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Diet – Fat

Fat and weight loss

Fats come in two forms, saturated, which is solid at roomDiet - Fats: Butter/Olive Oil temperature and unsaturated, which is liquid at room temperature, and should form about twenty-five percent (but no more than thirty percent) of total calorie intake in a well balanced weight loss diet plan.

Saturated fat includes butter, lard, and fat derived from animal products. Unsaturated fat, including olive oil, corn oils, sesame oil, and oils derived from plants.

Diet – Fats: Do We Need them?

To the misinformed people who believe that dispensing with fat in their diet will speed up their weight loss and reduce their risk of heart attacks or stroke, think again!

Not only is fat an essential nutrient in supplying energy, it complements other forms of nutrients and we cannot survive on a diet that is completely fat free, if such a diet exists.

One gram of fat contains nine calories, so a person on a three thousand calorie maintainance level would need to consume around eighty grams of fat daily which would account for seven hundred and twenty calories (80×9=720).

Ideally, all of your daily diet fat intake should come from good fats, although a very small amount, around one or two percent, of saturated fat is permissible. I have read that one third of your daily fat intake can come from saturated fats, but I personally would stick with unsaturated fat whenever possible.

Where Do Fats Come From?

Fat is obtained from two sources: Animal fat and vegetable fat. Animal fat is derived mainly from Meat; Poultry; Butter; Cheese; and Milk. Vegetable fat comes mainly from various oils, such as Peanut Oil; Olive Oil; and Corn Seed Oil to name a few.

These sources are categorized into four types of fat: saturated and trans, both commonly known as bad fat; and polyunsaturated and monounsaturated, both commonly known as good fat.

There are differing opinions as to the use of coconut oil as part of a weight loss diet. Some advocate that it should be avoided, claiming coconut oil and palm oil are both heavy in saturated fat. Others maintain, although it is a saturated fat, it is a harmless oil, and has been proven not to cause heart disease, and actually helps fight cardiovascular disease.

The pro-coconut oil faction also claim that it actually promotes weight loss by burning as fuel for the body instead of storing as fat, and is the best oil you can use in your diet, particularly when cooking with high temperatures.

Why Are Saturated And Trans Fats Known As Bad Fats?

Over time, high intake of saturated fats, as nutritionists will tell you, can lead to an increase in your bad cholesterol level and lower your good cholesterol levels increasing the risk of strokes and heart attacks and is also linked to many types of cancer.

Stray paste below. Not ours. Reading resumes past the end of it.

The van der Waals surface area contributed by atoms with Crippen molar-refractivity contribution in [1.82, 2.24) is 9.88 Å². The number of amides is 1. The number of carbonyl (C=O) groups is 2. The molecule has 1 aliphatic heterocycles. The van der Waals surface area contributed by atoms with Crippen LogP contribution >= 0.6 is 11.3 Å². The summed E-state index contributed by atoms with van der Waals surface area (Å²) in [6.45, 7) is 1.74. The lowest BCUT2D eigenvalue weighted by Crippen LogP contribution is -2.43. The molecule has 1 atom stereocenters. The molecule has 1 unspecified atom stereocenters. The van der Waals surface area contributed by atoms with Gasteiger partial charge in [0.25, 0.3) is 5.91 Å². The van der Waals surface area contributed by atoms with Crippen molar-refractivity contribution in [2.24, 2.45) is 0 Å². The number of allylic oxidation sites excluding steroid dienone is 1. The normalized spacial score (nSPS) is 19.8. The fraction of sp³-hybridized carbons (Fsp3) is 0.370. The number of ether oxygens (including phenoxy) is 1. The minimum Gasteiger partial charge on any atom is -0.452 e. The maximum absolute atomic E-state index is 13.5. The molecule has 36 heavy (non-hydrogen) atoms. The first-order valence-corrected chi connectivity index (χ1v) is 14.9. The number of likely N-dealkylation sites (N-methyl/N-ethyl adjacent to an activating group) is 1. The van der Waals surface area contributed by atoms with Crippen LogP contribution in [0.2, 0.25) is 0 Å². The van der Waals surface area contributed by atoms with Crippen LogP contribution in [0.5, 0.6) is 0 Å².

Foods which contain the most amounts of saturated fats can be found in Meat; Meat Products; Poultry that hasn’t been skinned; Milk, unless skimmed; Cheese, unless fat free; Butter and Lard.

Also avoid too high, or better still, no consumption of fast foods, or junk foods as they are commonly known. Foods such as Cakes; Biscuits; Pastries; and Potato Chips (Crisps in the UK) should also be avoided, as most processed foods are also high in saturated fats.

Trans fats, also known as partially hydrogenated oils, and may be derived from poly or mono unsaturated fats, are synthetically made and do not occur naturally. They should be avoided as they are not conducive to good health and are certainly not needed in the essential nutrients that support human life.

Some foods which are most likely to contain trans fats are: French Fries; most Fried Foods; and any number of Baked Foods such as Biscuits, Crackers, Pizza Dough, Pastries and Pies.

Why Are Polyunsaturated And
Monounsaturated Fats Known As Good Fats?

Most nutritionists will tell you that both poly and mono unsaturated fats are vital in maintaining good health, although there are differing opinions among health experts as to which is the healthiest.

The majority tend to lean towards mono-unsaturated fat as the healthiest, although polyunsaturated fat contains essential fatty acids such as linoleic acid (omega-6s) and alpha-linoleic acid (omega-3s), which the body cannot produce itself, and may protect you against heart disease, some types of cancer, immune system deficiencies, arthritis and obesity.

Both fats are a rich source of vitamin E, which is an excellent antioxidant Superfoods: Antioxidants and can protect you from heart disease and aging and encourage skin healing and reduce scarring.

Polyunsaturated fats can also reduce the levels of bad cholesterol but may also reduce the levels of good cholesterol, whereas monounsaturated fat can reduce the level of bad cholesterol while maintaining, or possibly increasing, the level of good cholesterol.

Some of the main sources of polyunsaturated fats are found in oily fish such as Sardines; Mackerel; Trout; Salmon; and Herring. Safflower Oil; Corn Oil; Rape Seed Oil; and Sunflower Oil are also good sources of polyunsaturated fats.

Some of the many sources of monounsaturated fats include Nuts: Peanuts, Walnuts, Almonds, and Hazelnuts; Avocado; Canola and Olive Oils; Rape Seed Oil; and Pumpkin Seeds.

When using oil in cooking, monounsaturated oils are preferred, especially extra virgin olive oil, as they remain stable at high temperatures and do not revert to hydrogenated or saturated fats.

I hope Diet – Fat has given you an insight into the different type of fats and why they are essential to maintain good health and a healthy balanced diet, weight loss or otherwise.

Diet – Food Compatibility

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